Fans of the Armenian Canadian filmmaker Atom Egoyan will recognize Sarah Polley from Exotica, where she played a victim of emotional abuse, and The Sweet Hereafter, where she played a victim of sexual abuse. You might also remember her as Abigail Adams Smith, an intelligent and sensitive young woman unable to come out from under the shadow of her domineering father, in the TV miniseries John Adams. Although Polley is well-known in Canada as a left-wing activist and socialist member of the New Democratic Party (NDP), most people will probably agree that she never quite made the transition from successful child-star to adults roles.
When Polley was 20, she had the lead role in Doug Limon’s film Go. Go, which also featured Katie Holmes, and Timothy Olyphant, could have been a good film. Polley’s character, a supermarket cashier who gets in over her head when she attempts to get the money for her back rent by drugs, is just the kind of part an already experienced, socially progressive actress might want. Sadly, however, Liman lost control of the script. Go –except for a hilarious scene involving a talking (or to be more accurate subtitled) cat — is to be perfectly honest an exploitative piece of shit. Liman seems more worried about getting Katie Holmes out of her clothes than he does with telling what could have been a great story about economic desperation that would have resonated with the millennial generation.
I thought about Go when I read Polley’s editorial about Harvey Weinstein and Hollywood rape culture in the New York Times. Like just about every young actress in Hollywood, Polley had a run in with the Miramax founder where he first propositioned her, then threatened to destroy her career. But it’s not necessarily the monstrous Weinstein she’s most interested in. It is rather the “men you meet making movies.”
Most directors are insensitive men. And while I’ve met quite a few humane, kind, sensitive male directors and producers in my life, sadly they are the exception and not the rule. This industry doesn’t tend to attract the most gentle and principled among us. I had two experiences in the same year in which I went into a film as an actor with an open heart and was humiliated, violated, dismissed and then, in one instance, called overly sensitive when I complained. One producer, when I mentioned I didn’t feel a rape scene was being handled sensitively, barked that Dakota Fanning had done a rape scene when she was 12 — “And she’s fine!” A debatable conjecture, surely.
Is Doug Liman one of those “humane, kind, sensitive male directors” or is he more like the asshole who tried to mansplain the idea of playing a rape victim to Polley by reminding her that well, after all, a 12-year-old can do it? I suspect that while not a serial kidnapper and rapist like Weinstein, Liman is closer to the typical “insensitive man” you meet in Hollywood than to Polley’s ideal of a good male director. One scene from Go in particular stands out. Polley’s character Ronna has come to the apartment of Todd, a sleazy drug dealer played by Timothy Olyphant, to get “20 hits of ecstasy” to resell to a couple of soap opera actors who had approached her earlier. Since 20 hits, as Todd reminds Ronna, is the amount of ecstasy where “possession” becomes “trafficking” he accuses her of being a police spy and demands that she remove her top to prove she’s not wearing a wire.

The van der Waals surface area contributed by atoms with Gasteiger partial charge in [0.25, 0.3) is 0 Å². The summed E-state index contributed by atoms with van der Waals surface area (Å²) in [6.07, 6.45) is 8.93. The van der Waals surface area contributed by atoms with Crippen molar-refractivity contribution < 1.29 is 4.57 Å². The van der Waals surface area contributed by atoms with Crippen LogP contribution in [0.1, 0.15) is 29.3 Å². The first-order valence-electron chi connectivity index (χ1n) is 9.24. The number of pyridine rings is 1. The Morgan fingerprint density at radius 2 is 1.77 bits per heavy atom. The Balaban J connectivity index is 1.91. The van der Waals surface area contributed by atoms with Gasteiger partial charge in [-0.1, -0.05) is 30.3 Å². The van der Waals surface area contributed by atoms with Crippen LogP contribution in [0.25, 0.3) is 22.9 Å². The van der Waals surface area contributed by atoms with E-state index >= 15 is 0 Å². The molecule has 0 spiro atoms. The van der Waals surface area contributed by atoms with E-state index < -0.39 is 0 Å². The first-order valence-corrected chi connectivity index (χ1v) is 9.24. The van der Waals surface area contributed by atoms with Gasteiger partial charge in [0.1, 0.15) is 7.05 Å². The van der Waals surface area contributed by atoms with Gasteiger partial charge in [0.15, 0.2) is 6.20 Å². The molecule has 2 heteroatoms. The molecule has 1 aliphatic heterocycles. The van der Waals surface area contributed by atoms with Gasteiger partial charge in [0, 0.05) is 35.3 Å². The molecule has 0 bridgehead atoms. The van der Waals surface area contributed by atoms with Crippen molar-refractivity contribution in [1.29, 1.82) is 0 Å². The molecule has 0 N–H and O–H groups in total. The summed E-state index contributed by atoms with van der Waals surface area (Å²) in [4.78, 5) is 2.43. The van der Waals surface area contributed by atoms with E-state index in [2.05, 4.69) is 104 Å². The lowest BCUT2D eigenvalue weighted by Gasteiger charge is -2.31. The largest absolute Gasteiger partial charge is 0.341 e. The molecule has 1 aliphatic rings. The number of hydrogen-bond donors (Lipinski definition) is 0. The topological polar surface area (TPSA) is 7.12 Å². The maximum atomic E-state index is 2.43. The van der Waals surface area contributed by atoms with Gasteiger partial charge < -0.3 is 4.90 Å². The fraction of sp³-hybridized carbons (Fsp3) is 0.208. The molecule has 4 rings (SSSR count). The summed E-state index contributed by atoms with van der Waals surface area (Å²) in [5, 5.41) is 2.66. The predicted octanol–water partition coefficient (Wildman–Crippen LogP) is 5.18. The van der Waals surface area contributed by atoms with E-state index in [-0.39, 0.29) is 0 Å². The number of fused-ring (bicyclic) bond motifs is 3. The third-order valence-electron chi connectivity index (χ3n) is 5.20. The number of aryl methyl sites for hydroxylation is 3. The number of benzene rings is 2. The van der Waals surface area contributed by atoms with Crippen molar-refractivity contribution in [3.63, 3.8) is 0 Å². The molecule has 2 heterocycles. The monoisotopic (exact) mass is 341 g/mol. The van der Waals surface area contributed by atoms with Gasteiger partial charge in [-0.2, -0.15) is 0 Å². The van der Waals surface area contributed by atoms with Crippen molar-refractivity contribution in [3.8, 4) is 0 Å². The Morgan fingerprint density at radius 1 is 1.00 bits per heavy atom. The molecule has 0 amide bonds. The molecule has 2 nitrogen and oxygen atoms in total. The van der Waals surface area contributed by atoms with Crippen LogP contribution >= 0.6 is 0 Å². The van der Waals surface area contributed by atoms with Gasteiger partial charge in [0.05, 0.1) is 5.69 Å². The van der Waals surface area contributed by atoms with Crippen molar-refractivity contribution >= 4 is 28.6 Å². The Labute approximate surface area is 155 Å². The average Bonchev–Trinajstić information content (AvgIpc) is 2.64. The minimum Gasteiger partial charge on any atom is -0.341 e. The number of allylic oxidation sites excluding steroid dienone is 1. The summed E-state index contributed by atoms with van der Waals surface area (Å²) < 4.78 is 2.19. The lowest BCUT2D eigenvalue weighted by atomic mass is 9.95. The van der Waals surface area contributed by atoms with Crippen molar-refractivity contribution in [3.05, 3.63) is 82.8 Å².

The scene itself it quite good. Olyphant and Polley are excellent. You can see his sadistic pleasure in the power he has over her and you can feel her discomfort at being topless. Theoretically it’s not extraneous to the story. It’s not gratuitous nudity. It’s just the kind of thing a desperate young woman might have to endure is she needed to sell drugs to keep herself from being homeless. Nevertheless, not only does Liman drop Polley’s character before the film is over — he seems to get sick of her and arranges a car accident that takes her out of the script so he can concentrate on Go’s other characters — it’s difficult to tell just how much Polley is acting, and just how much real discomfort she’s feeling. Did Liman browbeat her into doing a scene she objected to? Or is it simply good acting that expresses the discomfort Ronna feels about entering into an exploitative relationship with such a disreputable and sadistic young man. It’s hard to tell — and Polley doesn’t name names in her NY Times editorial — but it’s an intriguing question nonetheless.